Assemblyman Angelo Santabarbara, D-Rotterdam, is observing Autism Awareness Month by introducing a package of bills that would make it easier for autistic students to attend college and make it easier for first responders to assist those with special needs.
Santabarbara, the father of a teenager with autism, has been a longtime advocate for New Yorkers with autism and other developmental disabilities. Last year, he unveiled Autism Action NY, a comprehensive five-bill package designed to provide these resources, including efforts to increase employment opportunities and expand independent housing options.
He described a “crisis for support services,” emphasizing the need to expand the services and resources available for individuals with autism to help them thrive in the community.
“The goal of Autism Action NY is to help facilitate the transition into adulthood,” Santabarbara said, “and to promote independent living for those with Autism Spectrum Disorder.”
One of the flagship measures of the bill package, the Autism Spectrum Disorder Advisory Board, was signed into law by Gov. Cuomo last November. The advisory board’s job is to organize the Legislature’s efforts by centralizing the services available to New Yorkers with autism, periodically reviewing them, identifying additional resources and recommending improvements as needed. The first Autism Action Plan is expected to be unveiled in October.
“It was not meant to be one package of bills. As new information becomes available, as things change, the bills will change too,” said Santabarbara.
According to the Autism and Developmental Disabilities Monitoring Network, autism is among the fastest-growing developmental disorders in the United States. One in 68 children will be diagnosed with Autism Spectrum Disorder.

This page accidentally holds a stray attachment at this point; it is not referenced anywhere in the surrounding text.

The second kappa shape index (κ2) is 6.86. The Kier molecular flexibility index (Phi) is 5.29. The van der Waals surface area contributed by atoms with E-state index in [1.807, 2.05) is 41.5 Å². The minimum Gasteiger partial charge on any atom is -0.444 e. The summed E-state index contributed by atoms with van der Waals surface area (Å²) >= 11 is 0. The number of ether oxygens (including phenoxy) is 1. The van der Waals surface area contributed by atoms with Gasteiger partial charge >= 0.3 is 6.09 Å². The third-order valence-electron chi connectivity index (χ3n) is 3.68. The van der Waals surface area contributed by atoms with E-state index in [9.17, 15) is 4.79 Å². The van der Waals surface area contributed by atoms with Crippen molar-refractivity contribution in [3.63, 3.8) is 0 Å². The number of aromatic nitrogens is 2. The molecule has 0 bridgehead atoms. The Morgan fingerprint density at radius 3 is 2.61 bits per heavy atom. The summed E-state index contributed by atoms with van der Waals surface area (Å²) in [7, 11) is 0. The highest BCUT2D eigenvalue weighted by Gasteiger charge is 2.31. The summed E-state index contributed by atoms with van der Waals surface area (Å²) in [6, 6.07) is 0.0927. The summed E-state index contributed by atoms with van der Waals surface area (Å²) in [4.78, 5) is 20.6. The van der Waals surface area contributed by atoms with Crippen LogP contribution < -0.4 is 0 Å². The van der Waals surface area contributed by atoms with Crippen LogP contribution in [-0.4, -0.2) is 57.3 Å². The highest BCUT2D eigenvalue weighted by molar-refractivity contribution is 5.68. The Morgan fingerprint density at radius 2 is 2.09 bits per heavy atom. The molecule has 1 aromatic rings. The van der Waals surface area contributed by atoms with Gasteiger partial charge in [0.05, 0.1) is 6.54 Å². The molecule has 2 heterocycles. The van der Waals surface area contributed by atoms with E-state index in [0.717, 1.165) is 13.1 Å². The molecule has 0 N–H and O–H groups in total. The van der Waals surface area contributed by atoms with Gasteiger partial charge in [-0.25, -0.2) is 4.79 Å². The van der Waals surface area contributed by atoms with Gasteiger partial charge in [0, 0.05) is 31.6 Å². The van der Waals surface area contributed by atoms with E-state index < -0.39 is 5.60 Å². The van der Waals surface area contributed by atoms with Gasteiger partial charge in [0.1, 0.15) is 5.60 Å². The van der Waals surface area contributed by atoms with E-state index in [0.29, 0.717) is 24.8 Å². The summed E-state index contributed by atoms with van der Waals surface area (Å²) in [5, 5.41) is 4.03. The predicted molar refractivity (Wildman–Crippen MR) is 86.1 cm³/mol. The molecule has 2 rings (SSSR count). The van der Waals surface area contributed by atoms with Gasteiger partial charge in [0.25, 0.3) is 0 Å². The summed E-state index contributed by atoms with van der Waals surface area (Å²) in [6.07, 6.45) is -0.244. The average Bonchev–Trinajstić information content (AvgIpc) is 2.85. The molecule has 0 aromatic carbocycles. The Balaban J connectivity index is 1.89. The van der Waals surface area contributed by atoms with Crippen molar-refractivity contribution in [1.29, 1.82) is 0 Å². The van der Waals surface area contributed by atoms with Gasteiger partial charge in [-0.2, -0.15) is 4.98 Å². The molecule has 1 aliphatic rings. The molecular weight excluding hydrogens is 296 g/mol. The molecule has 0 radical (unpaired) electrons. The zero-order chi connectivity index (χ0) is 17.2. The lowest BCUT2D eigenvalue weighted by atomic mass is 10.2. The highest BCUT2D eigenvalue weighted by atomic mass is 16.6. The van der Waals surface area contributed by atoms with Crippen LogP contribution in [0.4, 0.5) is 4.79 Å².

“That means at some point there will be one in 68 adults [living with autism],” said Santabarbara. “We need to be prepared for that.”
This year, Santabarbara is introducing five new bills, including a measure (A.0205) to provide additional training for guidance counselors to prepare autistic students for education, and employment opportunities, beyond high school.
Santabarbara is also calling for a Tuition Assistance Program waiver for college-bound students with autism, extending financial aid awards to accommodate those who may need extra time to complete their degree requirements.
One bill (A.0223) aimed at the health and safety of New Yorkers with Autism Spectrum Disorder includes the implementation of autism response teams in health care facilities, as well as additional training for first responders.
Another measure (A.0249) would create standardized Autism Spectrum Disorder ID cards to assist in interactions with law enforcement and first responders.
“We need to move from autism awareness, which is a very noble goal, to autism acceptance and autism advocacy,” said Assemblywoman Mary Beth Walsh, R-Ballston, who is the mother of a child with autism.